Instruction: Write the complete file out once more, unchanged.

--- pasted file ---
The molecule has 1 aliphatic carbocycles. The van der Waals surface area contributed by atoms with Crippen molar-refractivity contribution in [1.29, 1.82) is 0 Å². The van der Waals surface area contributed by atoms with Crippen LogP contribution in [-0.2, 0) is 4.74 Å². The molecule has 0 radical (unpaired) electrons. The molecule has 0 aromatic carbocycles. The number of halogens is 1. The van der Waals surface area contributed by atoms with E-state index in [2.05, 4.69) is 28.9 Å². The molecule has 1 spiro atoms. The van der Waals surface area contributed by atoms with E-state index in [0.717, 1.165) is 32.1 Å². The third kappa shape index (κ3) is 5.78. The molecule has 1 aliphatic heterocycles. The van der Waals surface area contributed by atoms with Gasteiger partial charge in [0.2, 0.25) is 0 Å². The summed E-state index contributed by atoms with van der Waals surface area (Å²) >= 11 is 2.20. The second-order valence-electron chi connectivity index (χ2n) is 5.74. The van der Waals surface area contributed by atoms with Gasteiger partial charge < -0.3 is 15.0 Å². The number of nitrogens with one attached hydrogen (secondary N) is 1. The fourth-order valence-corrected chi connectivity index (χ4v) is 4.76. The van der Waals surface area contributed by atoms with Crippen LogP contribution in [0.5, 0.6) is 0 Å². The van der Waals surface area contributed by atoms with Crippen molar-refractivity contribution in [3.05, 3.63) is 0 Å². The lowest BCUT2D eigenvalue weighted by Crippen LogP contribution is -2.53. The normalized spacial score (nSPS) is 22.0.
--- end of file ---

The molecule has 1 aliphatic carbocycles. The van der Waals surface area contributed by atoms with Crippen molar-refractivity contribution in [1.29, 1.82) is 0 Å². The van der Waals surface area contributed by atoms with Crippen LogP contribution in [-0.2, 0) is 4.74 Å². The molecule has 0 radical (unpaired) electrons. The molecule has 0 aromatic carbocycles. The number of halogens is 1. The van der Waals surface area contributed by atoms with E-state index in [2.05, 4.69) is 28.9 Å². The molecule has 1 spiro atoms. The van der Waals surface area contributed by atoms with E-state index in [0.717, 1.165) is 32.1 Å². The third kappa shape index (κ3) is 5.78. The molecule has 1 aliphatic heterocycles. The van der Waals surface area contributed by atoms with Gasteiger partial charge in [0.2, 0.25) is 0 Å². The summed E-state index contributed by atoms with van der Waals surface area (Å²) >= 11 is 2.20. The second-order valence-electron chi connectivity index (χ2n) is 5.74. The van der Waals surface area contributed by atoms with Gasteiger partial charge < -0.3 is 15.0 Å². The number of nitrogens with one attached hydrogen (secondary N) is 1. The fourth-order valence-corrected chi connectivity index (χ4v) is 4.76. The van der Waals surface area contributed by atoms with Crippen LogP contribution in [0.5, 0.6) is 0 Å². The van der Waals surface area contributed by atoms with Crippen molar-refractivity contribution in [3.05, 3.63) is 0 Å². The lowest BCUT2D eigenvalue weighted by Crippen LogP contribution is -2.53. The normalized spacial score (nSPS) is 22.0.